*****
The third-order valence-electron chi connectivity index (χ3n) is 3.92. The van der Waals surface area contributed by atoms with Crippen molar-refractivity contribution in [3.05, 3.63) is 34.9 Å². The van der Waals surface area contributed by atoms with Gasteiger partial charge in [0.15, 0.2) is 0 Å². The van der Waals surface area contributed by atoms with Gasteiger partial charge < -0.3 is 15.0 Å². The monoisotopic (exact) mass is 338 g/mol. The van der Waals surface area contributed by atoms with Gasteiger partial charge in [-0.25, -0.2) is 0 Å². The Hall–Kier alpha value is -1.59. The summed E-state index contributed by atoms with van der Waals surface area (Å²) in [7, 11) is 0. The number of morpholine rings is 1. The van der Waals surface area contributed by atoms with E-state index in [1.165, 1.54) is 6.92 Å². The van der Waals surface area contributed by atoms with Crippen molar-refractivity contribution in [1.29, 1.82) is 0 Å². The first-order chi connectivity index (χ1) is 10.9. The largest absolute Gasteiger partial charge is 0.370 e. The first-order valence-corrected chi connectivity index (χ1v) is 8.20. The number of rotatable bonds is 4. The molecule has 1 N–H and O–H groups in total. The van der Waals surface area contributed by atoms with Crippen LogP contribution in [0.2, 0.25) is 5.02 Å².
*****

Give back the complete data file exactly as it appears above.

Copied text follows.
The third-order valence-electron chi connectivity index (χ3n) is 3.92. The van der Waals surface area contributed by atoms with Crippen molar-refractivity contribution in [3.05, 3.63) is 34.9 Å². The van der Waals surface area contributed by atoms with Gasteiger partial charge in [0.15, 0.2) is 0 Å². The van der Waals surface area contributed by atoms with Gasteiger partial charge < -0.3 is 15.0 Å². The monoisotopic (exact) mass is 338 g/mol. The van der Waals surface area contributed by atoms with Gasteiger partial charge in [-0.25, -0.2) is 0 Å². The Hall–Kier alpha value is -1.59. The summed E-state index contributed by atoms with van der Waals surface area (Å²) in [7, 11) is 0. The number of morpholine rings is 1. The van der Waals surface area contributed by atoms with E-state index in [1.165, 1.54) is 6.92 Å². The van der Waals surface area contributed by atoms with Crippen molar-refractivity contribution in [1.29, 1.82) is 0 Å². The first-order chi connectivity index (χ1) is 10.9. The largest absolute Gasteiger partial charge is 0.370 e. The first-order valence-corrected chi connectivity index (χ1v) is 8.20. The number of rotatable bonds is 4. The molecule has 1 N–H and O–H groups in total. The van der Waals surface area contributed by atoms with Crippen LogP contribution in [0.2, 0.25) is 5.02 Å².